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“The central bank doesn’t want that, and neither do the bankers,” Mr. Klein said.

From a bank’s perspective, directors confer prestige: regional central bank members rub shoulders with other bank and community leaders and powerful central bankers.

They may provide a real or perceived informational advantage about the economy and monetary policy. Although the discount rate is not important today, in some regional banks directors are given economic explanations when making their decisions.

Regional board waiver votes are seen as a kind of weather forecast for how a regional bank’s leadership is thinking about policy — it’s a way for directors to know how their president is going to vote when it comes to the federal funds rate, a key interest rate. The central bank is used to guide the pace of the economy.

That’s significant in an era when Wall Street traders hang on every word from central bankers when it comes to interest rates.

Narayana Kocherlakoda, former president of the Federal Reserve Bank of Minneapolis, said, “This is a very bad thing. “There is no gain from them voting at discounted rates.”

Renee Adams is a former New York Fed researcher who studied corporate boards and is now at Oxford University. was discovered When a bank executive is a director, their company’s stock price rises on the news.

“The market believes they have some upside,” he said.

And board members get considerable time with Fed leaders, who meet regularly with their directors. Mr. Becker, President of the Federal Reserve Bank of San Francisco, Mary C. Daly was seen at meetings roughly once a month. Calendars suggest.

Bank-affiliated directors have no direct role in supervision and cannot appoint officers or participate in budgetary decisions related to bank supervision. According to the central bank.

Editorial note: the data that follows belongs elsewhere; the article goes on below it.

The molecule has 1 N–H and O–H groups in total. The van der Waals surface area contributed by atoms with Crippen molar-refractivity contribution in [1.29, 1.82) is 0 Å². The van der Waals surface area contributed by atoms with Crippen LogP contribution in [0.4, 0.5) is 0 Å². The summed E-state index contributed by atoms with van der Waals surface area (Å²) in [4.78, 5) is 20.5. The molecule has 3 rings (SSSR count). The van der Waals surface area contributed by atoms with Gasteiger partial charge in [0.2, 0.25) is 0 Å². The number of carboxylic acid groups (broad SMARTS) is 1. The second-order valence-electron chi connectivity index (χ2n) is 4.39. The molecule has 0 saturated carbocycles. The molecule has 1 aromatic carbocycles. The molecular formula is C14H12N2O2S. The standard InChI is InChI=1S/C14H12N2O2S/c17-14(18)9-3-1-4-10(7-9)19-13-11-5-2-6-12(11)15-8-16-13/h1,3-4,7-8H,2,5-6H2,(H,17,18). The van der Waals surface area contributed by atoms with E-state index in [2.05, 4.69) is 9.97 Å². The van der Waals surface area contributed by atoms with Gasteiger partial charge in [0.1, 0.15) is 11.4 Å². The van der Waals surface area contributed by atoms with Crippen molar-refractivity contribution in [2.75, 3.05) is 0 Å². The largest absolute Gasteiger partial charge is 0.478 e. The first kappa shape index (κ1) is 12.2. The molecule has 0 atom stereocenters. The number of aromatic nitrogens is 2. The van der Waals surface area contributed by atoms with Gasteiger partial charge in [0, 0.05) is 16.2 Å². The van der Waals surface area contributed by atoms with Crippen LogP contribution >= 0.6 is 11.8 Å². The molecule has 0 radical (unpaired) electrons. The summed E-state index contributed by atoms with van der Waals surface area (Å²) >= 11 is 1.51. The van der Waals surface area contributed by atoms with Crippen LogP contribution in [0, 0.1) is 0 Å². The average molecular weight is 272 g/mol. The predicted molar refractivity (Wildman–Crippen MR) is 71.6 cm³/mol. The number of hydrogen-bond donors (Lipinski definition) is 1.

But in the case of Silicon Valley Bank, the San Francisco Fed panel said Mr. Mr. Klein doubts that Becker’s stance was taken lightly.

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“Who wants to be the person raising issues about a CEO who’s on your own CEO’s board?” He explained that while the organizational structure may draw clear lines, they may not apply cleanly in the “real world.”

Ms. According to Adams’ research, banks that sit on executive boards actually saw fewer enforcement actions — a slap on the wrist from Fed supervisors — during the director’s tenure.

“Oversight can be lenient,” he said.

This is not the first time central bank regional boards have raised ethical issues. In the years leading up to the 2008 financial crisis, Dick Fuld, then Lehman Brothers chief executive, and Steve Friedman, a director at Goldman Sachs, both served on the New York Fed board.

Just before Lehman collapsed in 2008, Mr. Fuld resigned. In 2009, Mr. Friedman left at a time when the Treasury and the Fed were devising plans to improve the big banks.

Given that controversy, politicians sometimes focus on central bank boards. Democrats added language to their 2016 platform to bar executives of financial institutions from serving on Reserve Bank boards.

And the issue has recently gained bipartisan interest. Draft legislation being developed by members of the Senate Banking Committee would limit directorships to smaller banks — those with less than $10 billion in assets, according to a person familiar with the matter.

A in the group An inquiry into the central bank’s accountability is planned For May 17. Senators Elizabeth Warren, Democrat of Massachusetts, and Rick Scott, Republican of Florida, plan to introduce the legislation before then, Ms. Warren’s spokesman said.

“It is dangerous and unethical for executives of major banks to serve on Fed boards, as these bankers may receive preferential regulatory treatment or take advantage of privileged information,” Ms. Warren said in a statement.

But — as the Dodd Frank Act illustrates — removing central bank power is a big lift.

“As a political goal,” said political scientist Ms. Binder, “it’s a little bit in the weeds.”